Sue and Martin in Mallorca 2019

Sue and Martin in Mallorca 2019
On the Archduke's Path in Mallorca

Thursday 8 June 2023

Sunday 4 June 2023 - Another Visit to Shelsley Walsh Hill Climb

Shelsley Walsh
 is the oldest motorsport venue in the world still to run events on the original course and is older than Indianapolis, Le Mans or Monza.

Sunday was the perfect day for a visit. Sue's mum and dad joined us, travelling in the MG pictured above. If I'd still had my 1972 Ford Capri, I'd have come in that. It was a rather better version than the yellow object in the photo - mine was bright blue with a black vinyl roof, pictured below on a trip to Istanbul. Happy Days!

Back in the Shelsley paddock, a selection of vehicles was preparing to storm up the hill, whilst we enjoyed breakfast in the sunshine.

Visitors' vehicles were duly admired. My first car was a green version of the Mini pictured below.

Sue and I went up the hill to watch from a selection of vantage points. It's steeper than it looks!

At the top there are good views across Worcestershire from a lovely buttercup meadow.

The commentators have an encyclopaedic knowledge of everyone and their cars who are competing, from cleverly placed boxes on the course.

Buzzards circled continuously overhead.

We settled down to watch from a few spots on the hill.

This tatty Austin Seven took pride of place amongst the visiting Jaguars and Ferraris. Our friend Barry had one of these for a while. He only just fitted into it. It had a roof.

After our alfresco lunch we pottered off, back up the hill.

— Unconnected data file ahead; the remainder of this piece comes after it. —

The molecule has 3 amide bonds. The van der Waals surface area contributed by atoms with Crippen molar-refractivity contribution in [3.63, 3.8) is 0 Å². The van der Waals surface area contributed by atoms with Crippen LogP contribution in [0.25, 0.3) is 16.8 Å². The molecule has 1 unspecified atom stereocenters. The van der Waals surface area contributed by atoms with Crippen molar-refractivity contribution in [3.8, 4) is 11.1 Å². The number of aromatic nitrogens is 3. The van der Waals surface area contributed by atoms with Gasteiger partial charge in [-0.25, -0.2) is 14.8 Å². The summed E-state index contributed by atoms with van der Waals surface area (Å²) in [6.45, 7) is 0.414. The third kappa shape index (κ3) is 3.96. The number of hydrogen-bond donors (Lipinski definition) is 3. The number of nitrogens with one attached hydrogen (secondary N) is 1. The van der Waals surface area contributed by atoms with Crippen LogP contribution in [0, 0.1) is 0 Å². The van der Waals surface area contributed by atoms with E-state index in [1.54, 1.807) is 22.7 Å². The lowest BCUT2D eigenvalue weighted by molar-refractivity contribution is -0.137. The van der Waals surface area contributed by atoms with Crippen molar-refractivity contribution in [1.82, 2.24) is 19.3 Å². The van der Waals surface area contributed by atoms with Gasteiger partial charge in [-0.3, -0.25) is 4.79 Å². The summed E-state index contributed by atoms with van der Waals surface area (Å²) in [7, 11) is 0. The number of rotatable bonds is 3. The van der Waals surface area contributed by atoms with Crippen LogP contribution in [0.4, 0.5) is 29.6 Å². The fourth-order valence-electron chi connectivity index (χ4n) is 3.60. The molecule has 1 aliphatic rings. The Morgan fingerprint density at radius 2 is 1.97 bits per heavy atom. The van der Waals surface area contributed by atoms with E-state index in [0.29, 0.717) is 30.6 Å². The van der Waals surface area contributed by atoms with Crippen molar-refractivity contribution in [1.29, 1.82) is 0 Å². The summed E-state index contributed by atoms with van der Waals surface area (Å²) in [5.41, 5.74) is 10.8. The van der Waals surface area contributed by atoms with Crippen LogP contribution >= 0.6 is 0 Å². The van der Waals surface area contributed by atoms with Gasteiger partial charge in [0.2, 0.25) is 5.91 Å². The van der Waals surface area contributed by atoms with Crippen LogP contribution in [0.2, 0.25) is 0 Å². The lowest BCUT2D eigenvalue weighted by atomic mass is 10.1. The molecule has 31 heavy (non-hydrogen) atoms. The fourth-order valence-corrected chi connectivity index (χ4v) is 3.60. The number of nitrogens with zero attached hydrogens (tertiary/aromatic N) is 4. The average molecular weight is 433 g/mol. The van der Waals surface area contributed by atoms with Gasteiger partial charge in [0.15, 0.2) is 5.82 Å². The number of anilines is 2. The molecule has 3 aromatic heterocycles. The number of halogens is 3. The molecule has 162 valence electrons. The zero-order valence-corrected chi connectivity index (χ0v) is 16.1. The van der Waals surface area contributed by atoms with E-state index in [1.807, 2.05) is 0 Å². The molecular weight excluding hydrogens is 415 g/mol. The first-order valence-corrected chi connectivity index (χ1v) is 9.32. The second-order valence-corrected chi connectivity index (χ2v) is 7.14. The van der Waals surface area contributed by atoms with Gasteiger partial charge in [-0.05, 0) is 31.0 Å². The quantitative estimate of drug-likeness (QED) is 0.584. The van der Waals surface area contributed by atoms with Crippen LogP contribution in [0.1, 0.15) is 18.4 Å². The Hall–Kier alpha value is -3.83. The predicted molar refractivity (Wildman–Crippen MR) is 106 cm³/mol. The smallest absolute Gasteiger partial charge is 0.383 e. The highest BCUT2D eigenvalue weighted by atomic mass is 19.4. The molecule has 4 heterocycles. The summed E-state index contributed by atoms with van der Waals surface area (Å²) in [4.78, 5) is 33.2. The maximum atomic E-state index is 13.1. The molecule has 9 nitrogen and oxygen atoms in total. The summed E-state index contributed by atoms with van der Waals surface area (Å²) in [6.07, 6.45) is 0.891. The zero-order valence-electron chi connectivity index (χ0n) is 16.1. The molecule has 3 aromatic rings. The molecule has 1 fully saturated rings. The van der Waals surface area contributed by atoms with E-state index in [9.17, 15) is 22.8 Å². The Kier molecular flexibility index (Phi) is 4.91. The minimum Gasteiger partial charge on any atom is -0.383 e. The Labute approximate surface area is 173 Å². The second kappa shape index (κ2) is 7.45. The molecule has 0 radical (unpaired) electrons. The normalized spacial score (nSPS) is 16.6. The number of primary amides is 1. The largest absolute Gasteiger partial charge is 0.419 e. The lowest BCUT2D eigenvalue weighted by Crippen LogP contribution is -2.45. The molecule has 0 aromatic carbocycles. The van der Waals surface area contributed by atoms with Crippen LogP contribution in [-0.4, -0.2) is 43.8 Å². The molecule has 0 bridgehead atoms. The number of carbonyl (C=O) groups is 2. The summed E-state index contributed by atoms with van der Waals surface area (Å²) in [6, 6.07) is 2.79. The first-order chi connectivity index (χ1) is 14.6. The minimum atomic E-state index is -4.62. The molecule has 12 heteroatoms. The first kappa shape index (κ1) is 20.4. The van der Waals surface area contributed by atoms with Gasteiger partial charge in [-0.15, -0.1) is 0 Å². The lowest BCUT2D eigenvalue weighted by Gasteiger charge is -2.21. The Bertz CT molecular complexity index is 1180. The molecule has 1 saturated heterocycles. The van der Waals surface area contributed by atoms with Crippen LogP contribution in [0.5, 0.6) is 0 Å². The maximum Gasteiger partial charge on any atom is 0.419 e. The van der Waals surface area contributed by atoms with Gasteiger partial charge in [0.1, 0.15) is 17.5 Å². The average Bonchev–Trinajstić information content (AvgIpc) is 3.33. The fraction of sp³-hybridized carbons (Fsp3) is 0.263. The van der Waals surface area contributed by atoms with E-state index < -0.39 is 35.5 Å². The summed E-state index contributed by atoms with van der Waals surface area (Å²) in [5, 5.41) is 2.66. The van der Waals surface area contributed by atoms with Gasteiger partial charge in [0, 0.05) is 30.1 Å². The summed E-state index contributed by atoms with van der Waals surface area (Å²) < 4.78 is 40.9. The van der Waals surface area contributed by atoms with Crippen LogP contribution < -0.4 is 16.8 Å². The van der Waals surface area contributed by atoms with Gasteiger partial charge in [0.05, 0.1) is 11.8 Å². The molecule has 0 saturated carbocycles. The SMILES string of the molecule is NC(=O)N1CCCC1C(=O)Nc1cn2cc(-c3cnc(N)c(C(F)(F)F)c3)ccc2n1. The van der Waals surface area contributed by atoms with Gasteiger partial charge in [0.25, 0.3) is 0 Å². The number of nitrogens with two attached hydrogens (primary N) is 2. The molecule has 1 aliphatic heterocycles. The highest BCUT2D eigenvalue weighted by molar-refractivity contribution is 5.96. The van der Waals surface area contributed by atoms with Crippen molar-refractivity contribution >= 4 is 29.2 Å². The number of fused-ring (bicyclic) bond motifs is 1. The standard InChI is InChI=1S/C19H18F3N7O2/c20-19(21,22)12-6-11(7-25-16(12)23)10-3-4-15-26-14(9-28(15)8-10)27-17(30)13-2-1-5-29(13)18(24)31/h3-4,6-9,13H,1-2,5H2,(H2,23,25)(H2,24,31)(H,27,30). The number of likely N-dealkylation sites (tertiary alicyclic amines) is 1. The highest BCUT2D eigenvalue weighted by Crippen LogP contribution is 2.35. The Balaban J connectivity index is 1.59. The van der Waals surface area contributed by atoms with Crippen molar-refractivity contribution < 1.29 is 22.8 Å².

The next picture is for Conrad (Sir Hugh) - albeit I know it's not quite the model of company car in which he used to go racing.

There were some very powerful motors on show - these get up the hill in as fast as 23 seconds, whereas the slower racers take over 40 seconds.

That was a lovely day out.

Sadly we missed Mike Dunne's Memorial Run at Wythenshawe (see previous blog entry), but he was in our thoughts as Sue and I completed a virtual 5km up and down the hilly course, taking over an hour.

Goodbye Michael

Michael Dunne (487 above) recently passed away after a brief battle with cancer. I first encountered him at Wythenshawe parkrun some eleven years ago. We ran at about the same pace, so I had many encounters with him, chatting about running and holidays and stuff, though Michael put everything into his running, leaving not a lot of breath to talk whilst running!

Mike became a good 'running' friend, and I helped him whenever possible to collect the course marker cones after the Sunday morning Community Runs at Wythenshawe, of which he was so supportive.

The following pictures are taken from the Community Run's facebook page.

Last Sunday 141 runners, far more than usual, turned up for Mike's Memorial Run at Wythenshawe Park. Sadly I couldn't make it, but Paul and Fechin addressed those present and Mike was given a good send off.

I've found witnessing Mike's fairly rapid decline rather distressing. Albeit restricted to running activities, he was a good friend and is sorely missed.

Unfortunately Mike is not alone; this week I've received news of another UMIST contemporary being very ill, and it's not long since John Heald (another UMIST friend) passed away in March.